The real numbers include the natural numbers which presumably satisfy the Peano axioms, I don't know how you could be a strong enough theory to prove the existence of a set that satisfies the Peano axioms but have the axioms be not strong enough to prove its own incompleteness (and presumably if it's not complete, it is not unique up to isomorphism).

  • $\begingroup$ Is it possible that you are confused between "complete" as in "completeness theorem" as a property of logic, and "complete" as in "Dedekind-complete" or "Cauchy-complete" as properties of fields? $\endgroup$ Commented Jan 13, 2020 at 21:58
  • $\begingroup$ No, I mean in the logical sense, that Complete Ordered Fields are unique up to isomorphism is stated for instance, here: math.stackexchange.com/questions/269353/… (citing Spivak's Calculus) $\endgroup$ Commented Jan 13, 2020 at 22:03
  • $\begingroup$ Or here where it is proved that "Let Fb be a complete ordered field. Then there exists an isomorphism of Fb onto the Dedekind field F": spot.colorado.edu/~baggett/appendix.pdf $\endgroup$ Commented Jan 13, 2020 at 22:06
  • $\begingroup$ My confusion is how something could be unique up to isomorphism but (maybe) incomplete. $\endgroup$ Commented Jan 13, 2020 at 22:08

1 Answer 1


The theory of $(\mathbb{R};+,\times)$ is indeed consistent, complete and computably axiomatizable - it happens to be exactly the theory of real closed fields - and of course $\mathbb{N}\subseteq\mathbb{R}$. However, $\mathbb{N}$ is not a definable subset of $(\mathbb{R}; +,\times)$! This prevents the logical complexity of $(\mathbb{N};+,\times)$ from being inherited by $(\mathbb{R};+,\times)$: the latter is bigger, but not more complicated.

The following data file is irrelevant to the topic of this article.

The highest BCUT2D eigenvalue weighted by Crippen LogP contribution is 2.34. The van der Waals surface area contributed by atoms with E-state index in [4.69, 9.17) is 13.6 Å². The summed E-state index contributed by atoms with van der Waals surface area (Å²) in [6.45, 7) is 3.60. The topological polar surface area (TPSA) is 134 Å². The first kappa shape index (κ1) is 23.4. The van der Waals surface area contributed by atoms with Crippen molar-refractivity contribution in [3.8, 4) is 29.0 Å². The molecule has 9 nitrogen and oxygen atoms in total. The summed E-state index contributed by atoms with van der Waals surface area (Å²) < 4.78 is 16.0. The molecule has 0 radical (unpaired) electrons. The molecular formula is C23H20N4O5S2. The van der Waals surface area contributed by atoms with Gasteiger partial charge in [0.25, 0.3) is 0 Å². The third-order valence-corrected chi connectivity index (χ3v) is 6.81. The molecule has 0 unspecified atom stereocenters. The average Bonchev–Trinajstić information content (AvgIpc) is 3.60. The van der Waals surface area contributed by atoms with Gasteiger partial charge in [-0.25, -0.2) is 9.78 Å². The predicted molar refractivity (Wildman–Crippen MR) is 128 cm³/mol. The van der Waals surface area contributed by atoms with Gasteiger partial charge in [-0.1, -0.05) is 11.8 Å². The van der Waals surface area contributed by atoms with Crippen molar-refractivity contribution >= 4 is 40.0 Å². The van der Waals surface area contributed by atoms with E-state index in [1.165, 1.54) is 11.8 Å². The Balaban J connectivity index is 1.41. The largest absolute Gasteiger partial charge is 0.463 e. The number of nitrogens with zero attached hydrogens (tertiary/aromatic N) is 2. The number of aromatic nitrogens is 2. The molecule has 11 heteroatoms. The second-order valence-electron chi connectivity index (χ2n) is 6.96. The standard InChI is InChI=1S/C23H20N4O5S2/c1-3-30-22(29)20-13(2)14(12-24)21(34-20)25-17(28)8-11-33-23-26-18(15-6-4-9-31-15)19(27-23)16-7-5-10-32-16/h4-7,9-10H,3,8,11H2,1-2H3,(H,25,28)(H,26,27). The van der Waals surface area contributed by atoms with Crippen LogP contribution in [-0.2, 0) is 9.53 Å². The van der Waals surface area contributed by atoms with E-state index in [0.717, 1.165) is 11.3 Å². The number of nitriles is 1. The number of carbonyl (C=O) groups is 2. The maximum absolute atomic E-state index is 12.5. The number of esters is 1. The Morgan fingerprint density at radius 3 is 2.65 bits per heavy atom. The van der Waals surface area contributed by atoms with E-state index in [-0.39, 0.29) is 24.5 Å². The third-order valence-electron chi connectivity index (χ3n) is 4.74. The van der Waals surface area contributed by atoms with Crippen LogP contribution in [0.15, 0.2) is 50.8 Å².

What is true - and is what you're gesturing at when you write "anything that can prove Peano Arithmetic is incomplete" - is that if $T$ is any computably axiomatizable theory such that some model of $T$ has a definable copy of $(\mathbb{N}; +,\times)$ then $T$ is not complete, and similarly any consistent computably axiomatizable theory which interprets the (very weak) theory of Robinson arithmetic is not complete. But none of that applies here since we don't have definability of $\mathbb{N}$ in $(\mathbb{R};+,\times)$.

It might be easier to consider a more algebraic example: $(\mathbb{C}; +,\times)$ is algebraically much simpler than $(\mathbb{R};+,\times)$ despite being a larger field. For example, the set of polynomials (in any number of variables) which have a zero is much simpler to describe over $\mathbb{C}$ than over $\mathbb{R}$. Similarly, while $\mathbb{R}$ has no nontrivial automorphisms at all there are lots of automorphisms of $\mathbb{C}$ - including ones which move reals!

  • $\begingroup$ I think what OP has in mind here is a second-order theory, not RCF. $\endgroup$ Commented Jan 13, 2020 at 22:11
  • $\begingroup$ @EricWofsey Given that they talk about incompleteness, I got the opposite impression - that they're asking why the incompleteness of first-order PA doesn't extent to $Th(\mathbb{R})=RCF$. $\endgroup$ Commented Jan 13, 2020 at 22:12
  • $\begingroup$ The title mentions "complete ordered fields" and the reals being unique up to isomorphism, though. $\endgroup$ Commented Jan 13, 2020 at 22:13
  • $\begingroup$ @EricWofsey And the second half of the title is "anything that can prove Peano Arithmetic is incomplete?," which clearly doesn't apply to second-order Peano arithmetic. We'll see whether this satisfies the OP. $\endgroup$ Commented Jan 13, 2020 at 22:15
  • $\begingroup$ (That is, I think the OP is mentioning the uniqueness of complete ordered fields to emphasize that $Th(\mathbb{R})$ is a fortiori complete, and confused why that doesn't contradict the complexity of the theory of one of its substructures. I've rephrased my answer to hopefully be clearer.) $\endgroup$ Commented Jan 13, 2020 at 22:23

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